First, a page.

Presentation on theme: "LAPAROSCOPY AND THORACOSCOPY IN TRAUMA R"— Presentation transcript:
1 LAPAROSCOPY AND THORACOSCOPY IN TRAUMA R LAPAROSCOPY AND THORACOSCOPY IN TRAUMA R. STEPHEN SMITH MD RDMS FACS PROFESSOR and CHAIR DEPARTMENT OF SURGERY UNIVERSITY OF SOUTH CAROLINA SCHOOL of MEDICINE
2 HISTORY A CANDLE IN THE DARKNESS Abulkasim ( ) – used reflected light to examine the cervixKelling (1901) – introduced “koelioskopie” by examining the peritoneal cavity (canine) with a cystoscope (platinum wire light source)Jacobaeus (1910) – reported the use of “laparothorakoskopie” in humans
3 HISTORY “PROGRESS” CONTINUES Bernheim (1911) – introduced laparoscopy (proctoscope) to the USA, 2 case histories, Annals of SurgeryStone (1924) – reported the use of a nasopharyngoscope to perform “peritoneoscopy in his Topeka, Kansas office
4 HISTORY A. R. Stone (1925), England Advantages of celioscopy Local anesthesiaShort recovery period (1-2 days)Special instruments not neededCan be performed at the patients homeAn option when laparotomy is too dangerous
5 HISTORY MID 20TH CENTURY CO2 insufflation Veress needle Trocars Specialized instrumentationRod-lens optics, fiber optic light source
7 THE MODERN ERA Computer chip video camera Laparoscopic Cholecystectomy Improved visualizationMade the use of assistants possibleLaparoscopic CholecystectomyMouret (1987) Lyon, FranceMcKernan and Saye (1987) USA“Big Bang” expansion of utilization in all areas of Surgery, including Trauma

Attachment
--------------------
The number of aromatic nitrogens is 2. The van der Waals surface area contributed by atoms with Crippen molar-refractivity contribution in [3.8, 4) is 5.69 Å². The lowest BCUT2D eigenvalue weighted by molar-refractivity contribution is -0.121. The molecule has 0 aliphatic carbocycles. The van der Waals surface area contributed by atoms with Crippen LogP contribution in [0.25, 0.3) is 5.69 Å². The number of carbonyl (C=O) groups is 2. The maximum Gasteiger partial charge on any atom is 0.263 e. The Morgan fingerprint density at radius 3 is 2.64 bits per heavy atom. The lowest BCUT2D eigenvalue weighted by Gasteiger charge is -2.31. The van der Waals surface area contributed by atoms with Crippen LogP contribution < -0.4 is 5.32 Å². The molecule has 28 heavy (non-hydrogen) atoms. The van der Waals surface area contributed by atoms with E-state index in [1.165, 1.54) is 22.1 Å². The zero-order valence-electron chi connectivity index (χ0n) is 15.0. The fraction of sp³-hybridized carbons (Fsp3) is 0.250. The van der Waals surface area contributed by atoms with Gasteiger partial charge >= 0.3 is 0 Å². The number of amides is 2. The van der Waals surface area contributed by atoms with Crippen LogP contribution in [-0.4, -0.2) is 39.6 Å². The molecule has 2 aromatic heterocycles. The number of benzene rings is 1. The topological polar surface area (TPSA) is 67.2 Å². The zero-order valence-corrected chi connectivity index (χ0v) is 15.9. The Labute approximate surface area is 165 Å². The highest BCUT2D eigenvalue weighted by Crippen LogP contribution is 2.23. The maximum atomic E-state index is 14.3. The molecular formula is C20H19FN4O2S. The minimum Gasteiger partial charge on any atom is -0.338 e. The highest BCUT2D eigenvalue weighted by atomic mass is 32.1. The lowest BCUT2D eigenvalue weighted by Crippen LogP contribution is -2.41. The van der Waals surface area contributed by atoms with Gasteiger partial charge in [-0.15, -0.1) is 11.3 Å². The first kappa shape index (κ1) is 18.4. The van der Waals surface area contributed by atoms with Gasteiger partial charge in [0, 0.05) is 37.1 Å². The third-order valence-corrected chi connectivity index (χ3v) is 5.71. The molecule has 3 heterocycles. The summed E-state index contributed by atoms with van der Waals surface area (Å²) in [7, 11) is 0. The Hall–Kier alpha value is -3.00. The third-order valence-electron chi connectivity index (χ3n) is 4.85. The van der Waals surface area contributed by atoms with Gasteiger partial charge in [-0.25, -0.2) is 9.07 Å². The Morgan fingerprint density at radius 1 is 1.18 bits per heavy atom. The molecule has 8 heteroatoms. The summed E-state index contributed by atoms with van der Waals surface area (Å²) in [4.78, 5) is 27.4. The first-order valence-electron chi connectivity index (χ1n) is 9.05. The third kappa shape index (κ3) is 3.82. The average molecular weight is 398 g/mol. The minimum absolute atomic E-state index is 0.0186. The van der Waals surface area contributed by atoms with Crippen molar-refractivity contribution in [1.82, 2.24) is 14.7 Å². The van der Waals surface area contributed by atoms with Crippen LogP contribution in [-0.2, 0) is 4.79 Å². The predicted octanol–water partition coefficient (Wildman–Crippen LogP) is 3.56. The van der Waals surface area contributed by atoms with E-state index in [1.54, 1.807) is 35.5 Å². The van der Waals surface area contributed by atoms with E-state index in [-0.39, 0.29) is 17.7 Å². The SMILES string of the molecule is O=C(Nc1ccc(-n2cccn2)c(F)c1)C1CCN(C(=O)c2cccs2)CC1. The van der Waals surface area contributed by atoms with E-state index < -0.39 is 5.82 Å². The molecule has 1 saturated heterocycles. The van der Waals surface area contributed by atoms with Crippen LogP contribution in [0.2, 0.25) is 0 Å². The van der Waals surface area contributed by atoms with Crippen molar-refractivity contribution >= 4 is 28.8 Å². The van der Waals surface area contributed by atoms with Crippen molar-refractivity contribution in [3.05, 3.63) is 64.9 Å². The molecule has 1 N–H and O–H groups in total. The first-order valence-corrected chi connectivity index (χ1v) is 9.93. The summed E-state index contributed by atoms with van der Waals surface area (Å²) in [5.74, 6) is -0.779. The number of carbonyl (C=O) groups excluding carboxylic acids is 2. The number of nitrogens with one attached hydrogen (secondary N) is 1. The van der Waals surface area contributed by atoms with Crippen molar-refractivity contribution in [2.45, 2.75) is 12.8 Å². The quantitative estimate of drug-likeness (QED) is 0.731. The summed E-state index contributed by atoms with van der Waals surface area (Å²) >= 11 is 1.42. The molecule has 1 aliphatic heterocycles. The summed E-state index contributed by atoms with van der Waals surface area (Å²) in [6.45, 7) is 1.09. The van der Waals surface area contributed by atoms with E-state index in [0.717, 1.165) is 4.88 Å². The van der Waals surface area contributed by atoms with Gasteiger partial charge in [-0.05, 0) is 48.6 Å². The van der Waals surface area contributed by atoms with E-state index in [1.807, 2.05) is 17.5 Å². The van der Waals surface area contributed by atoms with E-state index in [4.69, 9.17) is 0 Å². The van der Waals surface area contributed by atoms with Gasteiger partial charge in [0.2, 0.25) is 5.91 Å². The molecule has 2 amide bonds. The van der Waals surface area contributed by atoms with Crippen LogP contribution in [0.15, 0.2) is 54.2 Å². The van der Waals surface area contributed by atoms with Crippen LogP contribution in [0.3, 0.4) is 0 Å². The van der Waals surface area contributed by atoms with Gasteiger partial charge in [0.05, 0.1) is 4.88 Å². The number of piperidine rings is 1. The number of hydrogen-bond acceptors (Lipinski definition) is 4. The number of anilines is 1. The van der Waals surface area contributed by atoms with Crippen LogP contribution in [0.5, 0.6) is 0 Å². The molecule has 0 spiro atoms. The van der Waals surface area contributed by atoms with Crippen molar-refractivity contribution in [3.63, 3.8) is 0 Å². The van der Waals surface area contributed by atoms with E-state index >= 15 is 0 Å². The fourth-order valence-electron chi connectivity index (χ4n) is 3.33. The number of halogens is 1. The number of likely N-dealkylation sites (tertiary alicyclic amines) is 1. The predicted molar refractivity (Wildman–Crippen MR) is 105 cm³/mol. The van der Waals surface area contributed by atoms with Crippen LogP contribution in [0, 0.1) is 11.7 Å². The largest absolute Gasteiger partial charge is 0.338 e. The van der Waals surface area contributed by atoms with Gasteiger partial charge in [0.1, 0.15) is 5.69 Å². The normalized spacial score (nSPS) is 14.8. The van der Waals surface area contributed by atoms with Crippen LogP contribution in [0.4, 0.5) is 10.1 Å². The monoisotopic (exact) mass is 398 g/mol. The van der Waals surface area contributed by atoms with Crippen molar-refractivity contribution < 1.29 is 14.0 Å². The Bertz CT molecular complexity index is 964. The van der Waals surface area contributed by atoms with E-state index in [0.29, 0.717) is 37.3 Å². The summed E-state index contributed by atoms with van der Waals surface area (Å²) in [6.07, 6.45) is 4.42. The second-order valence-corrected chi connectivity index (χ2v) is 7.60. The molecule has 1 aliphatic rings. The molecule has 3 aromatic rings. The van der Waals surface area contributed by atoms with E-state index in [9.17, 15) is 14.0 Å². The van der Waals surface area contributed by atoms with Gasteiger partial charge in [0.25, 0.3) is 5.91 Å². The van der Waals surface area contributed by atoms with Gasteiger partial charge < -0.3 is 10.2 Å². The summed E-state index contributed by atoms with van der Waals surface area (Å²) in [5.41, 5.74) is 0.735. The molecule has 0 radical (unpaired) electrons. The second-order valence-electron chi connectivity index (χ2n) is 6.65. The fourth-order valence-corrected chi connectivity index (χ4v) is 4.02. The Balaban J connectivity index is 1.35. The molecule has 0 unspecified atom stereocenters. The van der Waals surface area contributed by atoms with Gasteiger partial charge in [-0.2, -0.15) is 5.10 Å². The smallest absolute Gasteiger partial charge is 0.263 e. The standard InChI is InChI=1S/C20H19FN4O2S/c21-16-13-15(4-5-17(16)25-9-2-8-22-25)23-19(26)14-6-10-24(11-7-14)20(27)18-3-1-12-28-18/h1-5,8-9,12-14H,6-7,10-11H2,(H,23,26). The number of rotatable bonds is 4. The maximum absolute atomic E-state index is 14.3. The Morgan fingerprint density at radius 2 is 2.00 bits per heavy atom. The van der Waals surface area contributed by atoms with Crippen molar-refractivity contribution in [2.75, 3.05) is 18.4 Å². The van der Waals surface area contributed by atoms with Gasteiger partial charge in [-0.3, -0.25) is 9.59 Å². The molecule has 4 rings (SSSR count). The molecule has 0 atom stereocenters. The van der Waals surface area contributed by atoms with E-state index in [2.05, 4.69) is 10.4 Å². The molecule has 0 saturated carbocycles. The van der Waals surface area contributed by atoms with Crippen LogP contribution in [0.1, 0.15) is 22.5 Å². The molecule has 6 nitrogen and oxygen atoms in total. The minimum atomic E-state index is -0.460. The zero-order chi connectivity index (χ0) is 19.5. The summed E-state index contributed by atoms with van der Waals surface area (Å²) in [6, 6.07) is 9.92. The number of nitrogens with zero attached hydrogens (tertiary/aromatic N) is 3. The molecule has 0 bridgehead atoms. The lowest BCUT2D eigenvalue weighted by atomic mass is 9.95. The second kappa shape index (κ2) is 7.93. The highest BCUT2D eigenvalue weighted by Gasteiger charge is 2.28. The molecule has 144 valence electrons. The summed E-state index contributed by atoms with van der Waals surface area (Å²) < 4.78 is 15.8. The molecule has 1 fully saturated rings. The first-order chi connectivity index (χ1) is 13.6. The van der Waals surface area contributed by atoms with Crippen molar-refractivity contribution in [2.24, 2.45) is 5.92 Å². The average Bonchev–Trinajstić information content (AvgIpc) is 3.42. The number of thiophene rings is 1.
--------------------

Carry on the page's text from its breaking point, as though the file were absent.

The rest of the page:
8 CAVITARY ENDOSCOPY IN TRAUMA LAPAROSCOPYDiagnosticTherapeuricTHORACOSCOPYTherapeutic
17 BLUNT INJURY INDICATIONS FOR LAPAROSCOPY No Clear Indications in Blunt Trauma !!? Evaluation and treatment of solid organ injuryNO ! Better options!? Directed blood salvage for autotransfusionNo proven benefit? Evaluation and treatment for bowel injury: “seatbelt sign”Maybe ?
18 LAPAROSCOPY IN TRAUMA EARLY EXPERIENCE :PENETRATING Hesselson 1970 Gazzaniga 1976Carnivale 1977Zantut 1990Ivatury 1992Fabian 1993Smith
19 PENETRATING TRAUMA Ivatury et al. J Trauma 33: 101, 1992 Evaluation of thoracoabdominal wounds (n=40)No peritoneal penetration (n=20)Undiagnosed diaphragm injury (n=7)Rate of negative and nontherapeutic laparotomy decreased with use of laparoscopy
20 PENETRATING TRAUMA Fabian et al. Ann Surg 217: 557, 1993 162 stable patientsSW-55%, GSW-36%, Blunt-9%No peritoneal penetration in 55% of patients with penetrating injuryRate of negative and nontherapeutic laparotomies decreased? Cost effective?
22 PENETRATING TRAUMA McQuay et al. Am Surg 69: 788, 2003 Penetrating Thoracoabdominal Injury: n = 80Negative scope – 58/80, 73 %Spared celiotomyPositive scope – 22/80, 27%17/22 had significant associated injuryConclusion: “Essential and safe modality”All repairs by celiotomy
23 PENETRATING TRAUMA Simon et al. J of Trauma. 53: 297, 2002 5 year retrospective review (1991 – 2001)Use of laparoscopy in penetrating injuryIncreased from 9% - 16%SW: Increased from 19% - 27%Decrease in rate of negative laparotomyObviated the need for laparotomy in 25 ptsLaparoscopic diaphragm repair: n = 4
24 PENETRATING TRAUMA Weinberg et al. Injury 38: 60, 2007 Awake laparoscopy in EDHemodynamically stable (n = 15)Compared to case cohort (n = 24) who received laparoscopy in OR11 / 15 discharged from ED4/ 11 with peritoneal penetration: laparotomyDecreased LOS ( 7 vs 18 hours, p =Decreased cost - $2227 / case
38 THERAPEUTIC LAPAROSCOPY Omori et al. J of Laparoendosc 13: 83, 2003Laparoscopy for isolated bowel injuryHistorical laparotomy controls11 / 13 injuries successfully treated with laparoscopyAge, gender, ISS, operative times, complications, LOS, mortality: No statistical difference between groupsBlood loss less in laparoscopy group. p = .0084
40 THERAPEUTIC LAPAROSCOPY Matthews et al. Surg Endosc 17: 254, 2003Attempted laparoscopic repair of acute (n=8) or chronic (n=9) diaphragmatic herniaeLaparoscopic repair n=13Conversion to open: Acute (n=2)Conversion to open: Chronic (n=2)Conversion to open: Long (>10 cm) or Hiatus tears